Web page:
I was amazed to read that the Pentagon, in its military research, had discovered that UFOs may exist after all. I find that reassuring: perhaps at last there might be some logical explanation to understand the tangle of conflicting statements and views that both warring parties in tragedy-stricken Ukraine are putting out on a daily basis.
Because – although one can glimpse a certain strategy in the maze of words – we have never seen such generalized madness on display on the part of those who are governing the world as in this war. It might be the fault of such otherworldly “hackers,” as the Pentagon’s evidence suggests: extraterrestrials who clearly must have taken control of the brains of our rulers.
How otherwise can one make sense of the news that Draghi, in his meeting with Biden, dared to suggest to the American president that he should adopt a line more consonant with the goal of ending the conflict, while at the same time he gave his enthusiastic support to the admission into NATO of two key previously-neutral countries, Sweden and Finland?
Wasn’t the growing encirclement by the Atlantic Alliance the threat invoked by Russia, which drove it towards war? Wasn’t it this prospect that was brought up against those who argued that it was normal to surround Russia ever closer, while the U.S. doesn’t allow a single missile in all of Latin America and Asia that is independent of its influence?
And what if it was a UFO after all that gave Putin the plan for his insane invasion of Ukraine, diplomatically untenable and now militarily as well, given the obvious disarray of Moscow’s armed forces, and also the disproportion between the level of technology of the weapons it possesses compared to the American level of military technology, demonstrated over decades of invasions, of which Putin should have been aware?
It was not difficult at all to get this information in time: Pentagon spokesman John Kirby himself told us, saying that the Biden administration had sent, well before the Russian invasion, a billion dollars worth of lethal weapons to Ukraine. This is also enough to refute those who ventured to make comparisons between those fighting alongside Ukrainian forces and the very poor international brigades who fought in Spain against Franco.
It’s also hard to understand how the Finnish prime minister and her Swedish counterpart can keep up their broad smiles after they’ve been accused by Turkey of being accomplices to terrorism for sheltering Kurdish people, massacred by Ankara since time immemorial.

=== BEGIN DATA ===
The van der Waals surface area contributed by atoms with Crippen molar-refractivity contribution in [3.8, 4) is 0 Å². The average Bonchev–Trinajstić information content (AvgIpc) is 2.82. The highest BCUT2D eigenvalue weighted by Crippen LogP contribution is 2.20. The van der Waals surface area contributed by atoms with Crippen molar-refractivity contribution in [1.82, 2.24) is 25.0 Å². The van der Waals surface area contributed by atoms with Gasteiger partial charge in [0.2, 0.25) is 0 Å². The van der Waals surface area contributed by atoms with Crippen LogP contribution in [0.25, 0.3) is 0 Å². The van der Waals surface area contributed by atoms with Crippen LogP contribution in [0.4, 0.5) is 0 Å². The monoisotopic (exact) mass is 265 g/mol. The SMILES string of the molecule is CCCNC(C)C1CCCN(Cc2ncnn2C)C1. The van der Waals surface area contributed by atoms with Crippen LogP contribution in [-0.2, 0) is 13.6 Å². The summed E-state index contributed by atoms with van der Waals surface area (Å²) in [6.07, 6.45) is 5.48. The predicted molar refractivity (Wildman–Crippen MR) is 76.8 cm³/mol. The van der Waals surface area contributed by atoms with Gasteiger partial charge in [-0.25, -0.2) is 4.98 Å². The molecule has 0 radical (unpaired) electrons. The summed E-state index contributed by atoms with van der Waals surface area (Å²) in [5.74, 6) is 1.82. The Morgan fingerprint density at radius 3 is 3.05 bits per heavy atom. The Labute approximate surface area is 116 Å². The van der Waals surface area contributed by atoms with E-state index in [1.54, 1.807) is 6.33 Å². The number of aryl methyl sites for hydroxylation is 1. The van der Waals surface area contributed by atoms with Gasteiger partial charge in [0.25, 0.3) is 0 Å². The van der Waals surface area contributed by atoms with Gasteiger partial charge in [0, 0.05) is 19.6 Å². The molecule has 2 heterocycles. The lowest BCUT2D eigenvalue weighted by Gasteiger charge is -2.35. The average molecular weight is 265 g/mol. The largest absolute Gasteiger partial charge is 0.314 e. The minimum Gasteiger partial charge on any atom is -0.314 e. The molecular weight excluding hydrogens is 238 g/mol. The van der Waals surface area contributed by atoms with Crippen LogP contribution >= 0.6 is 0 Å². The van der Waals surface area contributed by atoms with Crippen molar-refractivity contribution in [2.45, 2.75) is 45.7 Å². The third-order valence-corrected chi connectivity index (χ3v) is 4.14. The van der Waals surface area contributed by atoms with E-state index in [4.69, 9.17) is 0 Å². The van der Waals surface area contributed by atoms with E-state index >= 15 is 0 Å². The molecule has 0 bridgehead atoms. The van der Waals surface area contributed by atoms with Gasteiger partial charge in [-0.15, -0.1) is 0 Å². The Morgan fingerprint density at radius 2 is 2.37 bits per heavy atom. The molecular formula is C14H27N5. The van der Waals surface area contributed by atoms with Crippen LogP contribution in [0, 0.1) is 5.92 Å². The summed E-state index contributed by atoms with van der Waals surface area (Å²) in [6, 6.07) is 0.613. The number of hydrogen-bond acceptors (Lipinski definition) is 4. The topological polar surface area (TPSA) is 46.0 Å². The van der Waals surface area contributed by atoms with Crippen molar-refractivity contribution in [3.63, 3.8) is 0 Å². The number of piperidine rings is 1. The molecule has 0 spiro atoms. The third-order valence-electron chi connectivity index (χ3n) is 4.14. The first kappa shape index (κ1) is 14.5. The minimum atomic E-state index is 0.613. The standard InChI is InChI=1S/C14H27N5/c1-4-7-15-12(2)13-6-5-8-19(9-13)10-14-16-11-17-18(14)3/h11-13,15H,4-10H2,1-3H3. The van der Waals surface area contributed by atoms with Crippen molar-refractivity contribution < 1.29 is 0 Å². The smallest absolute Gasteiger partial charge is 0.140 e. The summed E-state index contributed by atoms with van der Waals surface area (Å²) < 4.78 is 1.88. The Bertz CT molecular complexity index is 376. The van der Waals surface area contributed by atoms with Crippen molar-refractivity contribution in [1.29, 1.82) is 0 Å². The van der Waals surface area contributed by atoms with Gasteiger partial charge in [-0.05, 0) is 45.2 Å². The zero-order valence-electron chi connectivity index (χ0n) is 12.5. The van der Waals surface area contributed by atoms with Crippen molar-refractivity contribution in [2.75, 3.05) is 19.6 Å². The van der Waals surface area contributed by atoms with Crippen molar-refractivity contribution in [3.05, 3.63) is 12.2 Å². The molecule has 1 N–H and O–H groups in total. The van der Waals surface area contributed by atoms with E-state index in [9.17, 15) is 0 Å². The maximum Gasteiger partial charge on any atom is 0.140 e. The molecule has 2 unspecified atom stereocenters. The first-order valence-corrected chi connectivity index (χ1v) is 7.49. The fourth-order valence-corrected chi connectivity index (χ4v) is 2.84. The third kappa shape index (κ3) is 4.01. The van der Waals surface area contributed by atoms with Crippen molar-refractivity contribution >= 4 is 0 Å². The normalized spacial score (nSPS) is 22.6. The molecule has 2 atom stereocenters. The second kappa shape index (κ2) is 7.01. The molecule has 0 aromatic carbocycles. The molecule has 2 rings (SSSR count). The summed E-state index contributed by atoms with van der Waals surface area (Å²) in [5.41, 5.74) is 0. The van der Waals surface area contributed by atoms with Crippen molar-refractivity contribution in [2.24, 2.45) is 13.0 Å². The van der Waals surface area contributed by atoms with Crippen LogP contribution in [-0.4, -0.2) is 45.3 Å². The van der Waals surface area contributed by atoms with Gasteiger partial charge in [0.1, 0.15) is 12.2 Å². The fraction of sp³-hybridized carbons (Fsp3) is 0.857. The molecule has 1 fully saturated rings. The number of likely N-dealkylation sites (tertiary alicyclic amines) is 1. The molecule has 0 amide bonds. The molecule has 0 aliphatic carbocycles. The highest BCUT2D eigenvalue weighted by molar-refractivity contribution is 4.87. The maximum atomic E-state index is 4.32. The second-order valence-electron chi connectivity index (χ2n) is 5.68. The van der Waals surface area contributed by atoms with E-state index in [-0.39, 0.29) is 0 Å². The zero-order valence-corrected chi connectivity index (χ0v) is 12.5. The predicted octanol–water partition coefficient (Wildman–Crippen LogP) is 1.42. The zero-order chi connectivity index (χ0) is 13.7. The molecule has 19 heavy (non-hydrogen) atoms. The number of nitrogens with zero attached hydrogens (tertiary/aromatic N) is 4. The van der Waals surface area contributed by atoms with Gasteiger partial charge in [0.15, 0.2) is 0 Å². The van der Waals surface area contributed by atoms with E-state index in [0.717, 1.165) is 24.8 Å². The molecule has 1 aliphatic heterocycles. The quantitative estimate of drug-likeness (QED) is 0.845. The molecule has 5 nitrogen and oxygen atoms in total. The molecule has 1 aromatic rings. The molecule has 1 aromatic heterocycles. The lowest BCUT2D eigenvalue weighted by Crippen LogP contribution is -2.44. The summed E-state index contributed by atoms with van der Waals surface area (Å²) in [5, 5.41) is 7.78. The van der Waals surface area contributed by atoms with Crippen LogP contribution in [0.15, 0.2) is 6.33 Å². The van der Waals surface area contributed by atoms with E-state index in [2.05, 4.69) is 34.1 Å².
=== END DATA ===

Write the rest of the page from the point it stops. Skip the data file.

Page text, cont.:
One searches the faces of our European ministers and commissioners in vain for the smallest sign of embarrassment at Erdogan’s demand to trade his assent to the expansion of NATO for the expulsion of the Kurdish victims who escaped the massacre they are suffering in their own country.
Do they no longer remember that we called the Kurds “our heroes” when they fought against jihad in Rojava in our place, and then against the Ankara-backed Caliphate in Iraqi Kurdistan? No – there is embarrassment-free silence, and even statements saying they will “find a solution” to overcome the problem in the “bilateral relationship” between Turkey and the Scandinavians. Will it be a solution at the Kurds’ expense, then? How exactly is their drama a “bilateral” problem?
These mind-boggling statements can only be understood if one looks at the strategic logic of this war – a shameful one, given that it takes for granted the massacre of civilians, and one which is being covered up by a serious quantity of untruths.
They serve this logic by demonstrating that it’s possible to defeat Russia militarily now that the Kiev army has been supplied with our most modern and lethal weapons. In that logic, one only needs to push a little more to achieve the full capitulation of Putin, who remains at the head of a nuclear power.
In this situation, whose prospects are getting worse day by day, how can one say that a real debate in the Italian Parliament “makes no sense”? How can one entrench oneself behind the answer that there was already a debate in February, back when it was decided – on March 1 – to send our weapons “to the Ukrainian boys to defend themselves.” That was almost three months ago, while day by day the possible outlook of this war has become more and more catastrophic, after the Ramstein summit and the strategy proffered by British Prime Minister Johnson to “strike on Russian soil”?
In Italy, the excuse is that if one were to take into consideration current public opinion polls and the fact that the opposition of many outside parliament has some arguments behind it, a parliamentary showdown could bring down the current Draghi government.
This is true. But it’s worth thinking about the failures that take place when we resort to the “supernatural” virtues – the providential intervention? – of so-called “technocratic” governments.
One uses the word “technocratic” whenever one wants to eliminate politics and to make people believe that those outside of it are the ones who can work miracles. However, experience teaches us that what they come up with are not miracles, but decisions that people try to pass off as “neutral.” And with this supposed neutrality, one tries to hide the fact that without politics, i.e. decisions agreed upon with the whole of society, one is deliberating on behalf of the strongest, those who have the loudest voice just because they are more powerful.
Remember how the conservative counteroffensive began in the early 1970s, after a long period of struggle and mobilization around the world? It began with the Trilateral Commission manifesto, invented by the three powerhouses of the West, Japan, Europe, and the United States, which basically said: there is too much struggle, the system cannot afford it. The economy is too delicate a thing to leave up to politics.
Ever since then, Italy has been the first to toe this line. All in the name of the system.